Serving the campus of the University of Alabama since 1894

The Crimson White

Serving the campus of the University of Alabama since 1894

The Crimson White

Serving the campus of the University of Alabama since 1894

The Crimson White

Don’t be programmed to resist

ESC. ESC. ENTER. BACKSPACE. ESC. CTRL-ALT-DELETE: That’s pretty much my answer to problems I face with my computer. My method has a 1 percent chance of actually fixing the issue and a 98.5 percent chance of making things worse. The other .5 percent is the chance that I beat my computer senseless.

I am not, nor will I ever be, a technologically advanced person of modern society.  So naturally it makes perfect sense that I’d start dating one. He knows what C++ language, 404 errors, codecs and bug trackers are. He can design scalable and creative algorithms.

I know that the line and open circle symbol turns on my computer.

So, my faithful reader, you can understand my hesitation when he asked me to accompany him to a super tech conference he would be speaking at over the summer.

Before graduating with a computer science degree last May, Elliott, my computer boy wonder, worked for a web application and software development company that mainly used Adobe’s rapid application development platform, ColdFusion.

With me?

In July, they ran their 12th annual, four day CFUnited, dubbed the “ideal conference for [ColdFusion] developers to discover the latest in CF/FX/AIR technology.” They shared ideas, listened to colleagues discuss techniques, and made client/project connections.

To explain (and potentially butcher), ColdFusion was originally designed to be an easier way to connect HTML pages to a main database. It’s since become a full platform including, but obviously not limited to, a complete scripting language.

Props if you followed that.

Elliott has tried on numerous occasions to explain what he does as well as what he spoke about at the conference. By the time the glossy-eyed phase of my deer-in-headlights look kicked in, he knew his efforts were futile.

I’d like to take this moment to remind you of my caution in attending an event where over 400 people would actually know what he was talking about.

I walked into the front of the resort where the conference was located and took a deep breath. The view behind the building was breathtaking, the architecture inside was stunning and comfortable, and the staff was extremely hospitable. So far, so good.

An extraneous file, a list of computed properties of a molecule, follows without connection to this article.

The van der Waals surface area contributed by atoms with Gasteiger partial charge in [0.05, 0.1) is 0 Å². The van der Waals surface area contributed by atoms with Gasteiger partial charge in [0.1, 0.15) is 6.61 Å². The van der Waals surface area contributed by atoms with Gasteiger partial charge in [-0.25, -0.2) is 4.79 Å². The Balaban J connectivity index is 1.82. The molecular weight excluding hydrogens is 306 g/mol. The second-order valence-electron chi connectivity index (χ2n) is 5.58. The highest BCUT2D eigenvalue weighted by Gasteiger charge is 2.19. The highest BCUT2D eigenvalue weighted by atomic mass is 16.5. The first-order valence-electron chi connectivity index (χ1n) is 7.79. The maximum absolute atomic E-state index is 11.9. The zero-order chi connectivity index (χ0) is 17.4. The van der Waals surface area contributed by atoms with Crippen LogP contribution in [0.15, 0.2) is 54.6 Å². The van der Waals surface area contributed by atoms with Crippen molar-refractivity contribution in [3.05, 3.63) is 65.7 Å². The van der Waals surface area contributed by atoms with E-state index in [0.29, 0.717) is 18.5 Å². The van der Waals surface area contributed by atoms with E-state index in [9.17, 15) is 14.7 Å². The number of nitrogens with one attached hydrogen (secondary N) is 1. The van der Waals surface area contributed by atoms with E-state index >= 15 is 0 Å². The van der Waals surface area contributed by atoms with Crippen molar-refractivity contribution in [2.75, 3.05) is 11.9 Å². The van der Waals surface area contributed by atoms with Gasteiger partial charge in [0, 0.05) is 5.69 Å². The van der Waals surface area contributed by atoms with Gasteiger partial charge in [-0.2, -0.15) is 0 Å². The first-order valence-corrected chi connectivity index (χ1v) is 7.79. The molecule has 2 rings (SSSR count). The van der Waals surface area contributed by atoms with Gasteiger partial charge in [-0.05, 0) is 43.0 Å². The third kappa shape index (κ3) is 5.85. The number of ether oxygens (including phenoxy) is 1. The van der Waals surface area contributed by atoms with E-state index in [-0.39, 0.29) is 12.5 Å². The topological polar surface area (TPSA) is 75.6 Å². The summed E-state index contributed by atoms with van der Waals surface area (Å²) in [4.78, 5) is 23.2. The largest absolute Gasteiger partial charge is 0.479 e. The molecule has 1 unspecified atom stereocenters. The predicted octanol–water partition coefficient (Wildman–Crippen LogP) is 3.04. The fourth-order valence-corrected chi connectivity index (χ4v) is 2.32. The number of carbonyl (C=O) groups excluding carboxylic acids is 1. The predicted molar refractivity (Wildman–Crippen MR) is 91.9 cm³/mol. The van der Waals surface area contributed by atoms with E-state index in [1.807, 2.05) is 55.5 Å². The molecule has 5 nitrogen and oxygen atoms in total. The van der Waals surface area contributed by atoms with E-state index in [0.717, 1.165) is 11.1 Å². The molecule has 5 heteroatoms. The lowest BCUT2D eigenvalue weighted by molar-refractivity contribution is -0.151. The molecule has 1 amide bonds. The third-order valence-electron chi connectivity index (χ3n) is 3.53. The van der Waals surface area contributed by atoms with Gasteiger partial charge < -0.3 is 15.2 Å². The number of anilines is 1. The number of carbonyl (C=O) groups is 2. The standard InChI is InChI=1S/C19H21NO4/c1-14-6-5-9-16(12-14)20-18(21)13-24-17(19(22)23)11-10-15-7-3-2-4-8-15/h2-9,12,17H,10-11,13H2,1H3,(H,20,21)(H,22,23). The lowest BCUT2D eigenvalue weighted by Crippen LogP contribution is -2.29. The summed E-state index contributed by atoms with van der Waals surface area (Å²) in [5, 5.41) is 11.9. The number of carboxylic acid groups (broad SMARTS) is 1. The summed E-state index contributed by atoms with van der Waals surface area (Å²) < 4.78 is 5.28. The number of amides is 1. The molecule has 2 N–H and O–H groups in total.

Then again, the conference hadn’t started yet.

My outlook on the world of computer engineers and developers was starting to settle as I got ready to immerse myself in the imagined pocket protectors, horn-rimmed glasses, cubicle-induced hunches and nonstop tech chatter.

Stereotypical, yes, but I am the same girl who once cried over not grasping why my wireless wasn’t working all the while ignoring the fact that the wireless switch had been un-flipped. Yeah, I know computers.

By the time Elliott was getting ready for his first presentation, I had already started to chill out a bit. But not much. He had been nervous for days and I tried my best to continue telling him that he was going to do just fine despite me not having a clue what exactly he was presenting.

He began speaking and my deer was wandering back into the headlight brightened street as I noticed the people around me enthralled with what he was talking about and nodding in a “I definitely didn’t know that” kind of way.

So it wasn’t just me. Sort of.

As the business part of the conference began closing up for the day, I met a few of Elliott’s associates and friends from previous conferences. It was a sweet bunch made of younger single guys, the married with children kind and the smart but pretty females.

I noticed that the “tech chatter” I feared began to die down. Instead conversation gave way to families, friends, jokes, games and a whole bunch of fun ridiculousness. We sat out behind the resort laughing and talking, even singing and dancing at one point.

Then I even forgot why we were there. I forgot that these were the intimidating people I didn’t want to look dumb in front of. I realized the lack of comfort I felt was only my own fear that I wouldn’t understand and wouldn’t be accepted.

Many of the attendees I spoke to claimed that they would have been lost or even caught dead at a writers’ weekend shindig. “You put the comma where?” one said.

It’s like us to not want to be somewhere new, in a surrounding that’s as unfamiliar as Antarctica. In a way though, it’s what propels us into the next step of our lives. Experiencing the new is what teaches us not only how to learn something we wouldn’t have about how the “other side” works, but also that the “other side” is not as different as we think.

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